Facebook activism is a new buzzword making its way into the public sphere and discourse in Pakistan. As excited as I am by its power, I am worried at the exponential increase in the number of people giving all kinds of opinions. As a result, I find that it is increasingly becoming easy to lose track of genuine content in an ever-expanding web of social gossip chatter. The positive side in this is that more people are becoming independent digital journalists, some of them displaying as much influence as a media house.
The world, we are told, is in the midst of a revolution. Social media has reinvented activism. With Facebook and Twitter and the like, the traditional relationship between political authority and popular will has been upended, making it easier for the once powerless to collaborate and coordinate in order to give voice to their concerns.
This shift, from the traditional media houses to a more fluent electronic form of journalism, is a breath of fresh air. No longer are we held hostage to the opinions of a few journalists who muscle their opinion onto readers. The old guard are being confronted by individuals who are able to use equally popular platforms to share their opinions. These highly-opinionated individuals have been able to make such an impact that what they do is comparable to newspapers.
But the increasing number of online independent opinions has also given birth to an online version of the drawing room politician. ‘Slacktivism’ – as defined by the Urban Dictionary – is “the act of participating in obviously pointless activities as an expedient alternative to actually expending effort to fix a problem.”
The phenomenon of the ‘slacktivist’ allows us to adopt a pseudo activist personality. Tucked securely behind a computer screen, we discover a sense of self-confidence but are distanced from being activists in the “real world”. It is at best a kind of a drum roll, so to speak, of opinions, usually taking the form of a simple mouse click: in this particular instance, the slacktivist thinks that simply clicking ‘like’ or ‘will attend’ an event on Facebook seems to satisfy the requirement to be an activist.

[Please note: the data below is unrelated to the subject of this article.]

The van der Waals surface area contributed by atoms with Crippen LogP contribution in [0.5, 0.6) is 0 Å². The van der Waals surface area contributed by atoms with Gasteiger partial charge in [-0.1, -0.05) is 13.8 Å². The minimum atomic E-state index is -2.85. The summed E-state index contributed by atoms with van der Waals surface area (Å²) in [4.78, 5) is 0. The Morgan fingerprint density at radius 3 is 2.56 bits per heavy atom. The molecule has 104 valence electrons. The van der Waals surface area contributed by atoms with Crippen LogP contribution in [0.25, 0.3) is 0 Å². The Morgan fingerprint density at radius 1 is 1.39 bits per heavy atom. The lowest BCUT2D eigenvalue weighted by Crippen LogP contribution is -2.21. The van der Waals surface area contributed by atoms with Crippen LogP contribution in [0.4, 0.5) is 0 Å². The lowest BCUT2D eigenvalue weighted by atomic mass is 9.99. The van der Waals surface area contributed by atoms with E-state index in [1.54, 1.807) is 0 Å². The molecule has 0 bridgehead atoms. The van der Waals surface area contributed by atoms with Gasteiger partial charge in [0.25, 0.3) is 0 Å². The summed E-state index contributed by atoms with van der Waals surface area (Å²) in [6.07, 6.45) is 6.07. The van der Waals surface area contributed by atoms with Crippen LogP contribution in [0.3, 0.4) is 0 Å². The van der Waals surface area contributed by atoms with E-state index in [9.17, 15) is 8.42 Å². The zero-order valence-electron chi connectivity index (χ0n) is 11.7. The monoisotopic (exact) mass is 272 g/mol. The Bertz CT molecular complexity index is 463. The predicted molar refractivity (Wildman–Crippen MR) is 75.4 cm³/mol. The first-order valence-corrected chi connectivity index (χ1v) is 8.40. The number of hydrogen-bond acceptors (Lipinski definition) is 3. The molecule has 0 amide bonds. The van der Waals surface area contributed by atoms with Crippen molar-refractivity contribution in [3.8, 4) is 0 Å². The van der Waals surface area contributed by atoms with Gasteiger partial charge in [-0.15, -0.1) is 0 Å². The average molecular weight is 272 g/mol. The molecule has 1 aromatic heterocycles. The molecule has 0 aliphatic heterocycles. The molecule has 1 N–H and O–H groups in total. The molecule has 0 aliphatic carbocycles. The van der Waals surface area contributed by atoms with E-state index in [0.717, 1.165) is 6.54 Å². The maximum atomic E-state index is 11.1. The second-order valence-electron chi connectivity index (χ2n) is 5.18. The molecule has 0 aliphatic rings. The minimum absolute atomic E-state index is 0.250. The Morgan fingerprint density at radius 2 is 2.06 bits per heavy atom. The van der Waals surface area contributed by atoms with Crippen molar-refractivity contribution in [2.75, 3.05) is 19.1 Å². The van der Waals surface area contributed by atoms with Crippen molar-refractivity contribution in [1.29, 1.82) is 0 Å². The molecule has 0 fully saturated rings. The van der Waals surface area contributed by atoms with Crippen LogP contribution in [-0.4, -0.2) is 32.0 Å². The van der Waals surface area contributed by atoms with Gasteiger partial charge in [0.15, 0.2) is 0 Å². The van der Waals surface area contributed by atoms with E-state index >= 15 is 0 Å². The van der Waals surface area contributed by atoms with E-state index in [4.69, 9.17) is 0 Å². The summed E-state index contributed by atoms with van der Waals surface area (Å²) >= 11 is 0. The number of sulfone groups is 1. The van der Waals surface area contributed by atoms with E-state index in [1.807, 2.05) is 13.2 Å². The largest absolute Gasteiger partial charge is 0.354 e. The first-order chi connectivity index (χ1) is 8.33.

Of my own efforts to motivate people to stand up for political or civil liberties issues in Pakistan, I find it extremely difficult to convert a slacktivist into a real-life activist. The abundant Facebookers clicking ‘will attend’ may bring the organiser to prepare for the million-man march to Islamabad, but realistically the attendees are enough to not even load a rickshaw.
In my opinion, there is no deliberate intention to do wrong, people genuinely want to help, but actions must speak louder than words. Only then will individuals emerge victorious against the plunderers running our country to the ground. Had it not been for blogging, for the voice I discovered and the platform it provided me to address a wide audience, I could never have impacted the lives of over 75,000 flood victims. I would have spent a life in oblivion treating teeth by day and, quite possibly, being a drawing room politician by night.
A number of activists have emerged from Pakistan’s online sphere but we need to inspire confidence in the new generation to move out of the mouse-clicking, slacktivism mode and be the spark for a positive change in Pakistan.
Viva la Revolución.